Multilateralism key to contain global coronavirus impacts: Egypt's Int'l cooperation minister

Doaa A.Moneim , Wednesday 29 Apr 2020

Al-Mashat
A still photo of Egypt’s Minister of International Cooperation Rania Al-Mashat during the webinar
The economic fallout of the coronavirus crisis opens the door for more multilateralism to introduce a global solution to tackle the repercussions of the pandemic, Egypt’s Minister of International Cooperation Rania Al-Mashat said. 
 
Al-Mashat made the comments at a webinar held by the American Chamber of Commerce in Egypt on Tuesday on the imminent opportunity that the COVID-19 pandemic introduces for multilateralism.
 
The outbreak, said Al-Mashat, has strengthened Egypt’s relations with international institutions, private sector and civil society and merged their efforts to lay out plans for the survival and development of the healthcare and economic sectors.
 
Egypt has stepped up its precautionary measures against the virus and identified alternative mechanisms to battle coronavirus, drawing praise from the World Health Organisation (WHO) which said Egypt has a“strong disease surveillance system” and a real opportunity to curb the spread of the virus. 
 
Al-Mashat said Egypt had had strong foreign reserves from remittances from Egyptians working abroad, tourism and Suez Canal revenues pre-coronavirus.
 
But with the slowdown caused by the crisis, remittances, which account for 10 percent of GDP, particularly those coming from Gulf countries, could be affected by the drop in oil prices and lay-offs, while domestic tourism revenues dropped by 80 percent in the first quarter of the year compared to the same period of 2019, according to Al-Mashat.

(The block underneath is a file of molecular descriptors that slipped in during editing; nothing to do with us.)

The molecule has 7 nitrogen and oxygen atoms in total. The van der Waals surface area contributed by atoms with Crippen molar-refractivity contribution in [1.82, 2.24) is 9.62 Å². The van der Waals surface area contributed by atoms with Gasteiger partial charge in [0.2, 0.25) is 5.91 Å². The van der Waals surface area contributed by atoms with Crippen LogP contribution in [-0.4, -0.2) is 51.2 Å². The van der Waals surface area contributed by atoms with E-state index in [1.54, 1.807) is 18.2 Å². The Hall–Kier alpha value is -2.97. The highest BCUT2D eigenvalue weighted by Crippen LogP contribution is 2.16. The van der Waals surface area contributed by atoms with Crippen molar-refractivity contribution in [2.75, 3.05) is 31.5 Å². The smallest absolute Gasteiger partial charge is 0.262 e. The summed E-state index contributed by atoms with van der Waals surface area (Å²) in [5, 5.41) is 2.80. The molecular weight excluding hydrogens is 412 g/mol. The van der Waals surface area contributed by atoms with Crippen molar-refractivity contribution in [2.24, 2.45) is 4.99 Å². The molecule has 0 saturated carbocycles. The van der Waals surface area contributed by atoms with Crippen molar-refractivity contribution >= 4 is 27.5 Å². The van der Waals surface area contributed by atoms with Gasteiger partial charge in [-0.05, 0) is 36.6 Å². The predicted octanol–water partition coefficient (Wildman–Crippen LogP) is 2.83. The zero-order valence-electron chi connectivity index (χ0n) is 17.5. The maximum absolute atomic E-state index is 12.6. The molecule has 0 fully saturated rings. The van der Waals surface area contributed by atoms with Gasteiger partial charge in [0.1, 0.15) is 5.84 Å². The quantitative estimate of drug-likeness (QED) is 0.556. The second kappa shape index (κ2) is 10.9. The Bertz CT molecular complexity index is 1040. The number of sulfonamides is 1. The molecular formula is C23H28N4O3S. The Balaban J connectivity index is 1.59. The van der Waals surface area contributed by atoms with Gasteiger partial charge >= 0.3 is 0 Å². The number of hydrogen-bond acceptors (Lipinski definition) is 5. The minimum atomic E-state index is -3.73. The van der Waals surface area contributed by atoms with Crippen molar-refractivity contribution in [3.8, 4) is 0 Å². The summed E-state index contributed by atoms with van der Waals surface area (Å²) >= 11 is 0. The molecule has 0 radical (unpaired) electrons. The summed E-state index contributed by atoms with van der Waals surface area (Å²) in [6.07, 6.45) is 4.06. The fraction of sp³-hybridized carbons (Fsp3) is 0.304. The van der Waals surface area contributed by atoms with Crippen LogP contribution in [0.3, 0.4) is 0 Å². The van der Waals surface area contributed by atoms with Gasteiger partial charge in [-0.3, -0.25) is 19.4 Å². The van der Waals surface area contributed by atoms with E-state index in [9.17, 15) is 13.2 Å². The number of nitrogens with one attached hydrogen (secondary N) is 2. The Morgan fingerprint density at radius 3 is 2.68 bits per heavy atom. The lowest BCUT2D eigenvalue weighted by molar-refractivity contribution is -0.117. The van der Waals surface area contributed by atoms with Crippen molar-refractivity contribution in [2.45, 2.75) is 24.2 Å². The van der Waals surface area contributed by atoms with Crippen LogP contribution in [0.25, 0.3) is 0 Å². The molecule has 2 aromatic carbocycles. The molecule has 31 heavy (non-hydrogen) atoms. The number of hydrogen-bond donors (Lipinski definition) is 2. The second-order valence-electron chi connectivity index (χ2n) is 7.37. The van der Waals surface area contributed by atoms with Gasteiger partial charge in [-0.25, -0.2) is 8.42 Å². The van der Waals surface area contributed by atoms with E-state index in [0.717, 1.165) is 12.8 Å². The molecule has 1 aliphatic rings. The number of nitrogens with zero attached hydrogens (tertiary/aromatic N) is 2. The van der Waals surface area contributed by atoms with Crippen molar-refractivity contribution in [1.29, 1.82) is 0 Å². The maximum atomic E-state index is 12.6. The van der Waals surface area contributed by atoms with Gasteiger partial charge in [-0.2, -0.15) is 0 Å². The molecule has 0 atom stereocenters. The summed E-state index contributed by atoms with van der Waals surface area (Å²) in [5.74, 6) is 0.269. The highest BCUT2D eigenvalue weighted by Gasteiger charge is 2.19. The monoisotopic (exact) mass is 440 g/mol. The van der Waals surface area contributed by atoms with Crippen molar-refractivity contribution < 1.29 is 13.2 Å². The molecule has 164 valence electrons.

In a presentation at the webinar, Al-Mashat said the decline in global trade transportation could have a negative effect on Suez Canal revenues, which recorded $5.9 billion in 2019, while the ongoing oil war has led to a sharp drop in international oil prices, exacerbated by the collapse in global demand, which may affect the oil and energy sectors in Egypt.
 
She reviewed Egypt’s policy responses to contain the economic implications of the COVID-19, including mandatory and fiscal policies, to deal with the crisis and support the private sector.
 
President Abdel-Fattah El-Sisi ordered the allocation of EGP 100 billion to support efforts against COVID-19 outbreak, of which EGP 88 million were given to the health ministry. 
 
EGP 50 billion ($3.2 billion) were allocated for tourism initiatives, EGP 50 billion were appropriated for real-estate development for middle-income groups, EGP 20 billion ($1.27 billion) were funnelled to support the stock exchange, and EGP 4 billion ($253 million) were allocated for financing labour tax, said Al-Mashat.
 
Moreover, EGP 1 billion ($63.5 million) were allocated for a plan to support the health sector, EGP 15 billion ($952 million) to support the agriculture sector, EGP 8.7 billion ($553 million) to boost urgent commodities and services, and EGP 4 billion ($253 million) for sectorial support, Al-Mashat said.
 
She tackled measures adopted to support trade and export services, including lowering the price of gas to $4.5 per million Btu in March 2020, down from $6 per million Btu in 2014, in addition to providing export subsidies of EGP 1 billion to exporters in March and April.
 
On gender parity, Al-Mashat said that Egypt is the first country to issue a policy paper that addresses responsive policies and programmes developed to monitor and document measures and policies and support these policies with solid programmes and initiatives.
 
Meanwhile, Egypt is the first country in the Middle East and Africa to launch the “Closing the Gender Gap Accelerator,” which is a model designed to take protective action to advance women’s economic empowerment.
 
Egypt was also the first country in the region to put a strategy to deal with the COVID-19 crisis.
 
Al-Mashat stressed that international cooperation is necessary in fighting the COVID-19 outbreak, especially that every country is not exempt from its repercussions. 
 
Al-Mashat noted the silver lining lies in dealing with the immediate socioeconomic challenges and mitigating impacts on the seasonal labour force and merging the informal and formal sectors. 
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